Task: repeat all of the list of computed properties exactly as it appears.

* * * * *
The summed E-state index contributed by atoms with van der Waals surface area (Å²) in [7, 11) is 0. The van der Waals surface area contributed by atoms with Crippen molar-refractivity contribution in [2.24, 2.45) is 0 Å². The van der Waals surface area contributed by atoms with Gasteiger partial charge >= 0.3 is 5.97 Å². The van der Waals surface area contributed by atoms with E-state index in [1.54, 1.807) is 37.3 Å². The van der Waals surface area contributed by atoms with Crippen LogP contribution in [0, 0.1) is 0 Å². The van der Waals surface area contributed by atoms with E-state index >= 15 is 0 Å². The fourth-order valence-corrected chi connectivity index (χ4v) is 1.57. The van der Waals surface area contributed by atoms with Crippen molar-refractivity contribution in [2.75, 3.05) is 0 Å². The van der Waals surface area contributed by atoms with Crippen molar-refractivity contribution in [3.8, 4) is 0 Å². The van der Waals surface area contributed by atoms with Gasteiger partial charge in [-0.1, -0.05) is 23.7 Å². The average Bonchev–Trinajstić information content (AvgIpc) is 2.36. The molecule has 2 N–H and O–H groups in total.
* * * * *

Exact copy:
The summed E-state index contributed by atoms with van der Waals surface area (Å²) in [7, 11) is 0. The van der Waals surface area contributed by atoms with Crippen molar-refractivity contribution in [2.24, 2.45) is 0 Å². The van der Waals surface area contributed by atoms with Gasteiger partial charge >= 0.3 is 5.97 Å². The van der Waals surface area contributed by atoms with E-state index in [1.54, 1.807) is 37.3 Å². The van der Waals surface area contributed by atoms with Crippen LogP contribution in [0, 0.1) is 0 Å². The van der Waals surface area contributed by atoms with E-state index >= 15 is 0 Å². The fourth-order valence-corrected chi connectivity index (χ4v) is 1.57. The van der Waals surface area contributed by atoms with Crippen molar-refractivity contribution in [2.75, 3.05) is 0 Å². The van der Waals surface area contributed by atoms with Crippen molar-refractivity contribution in [3.8, 4) is 0 Å². The van der Waals surface area contributed by atoms with Gasteiger partial charge in [-0.1, -0.05) is 23.7 Å². The average Bonchev–Trinajstić information content (AvgIpc) is 2.36. The molecule has 2 N–H and O–H groups in total.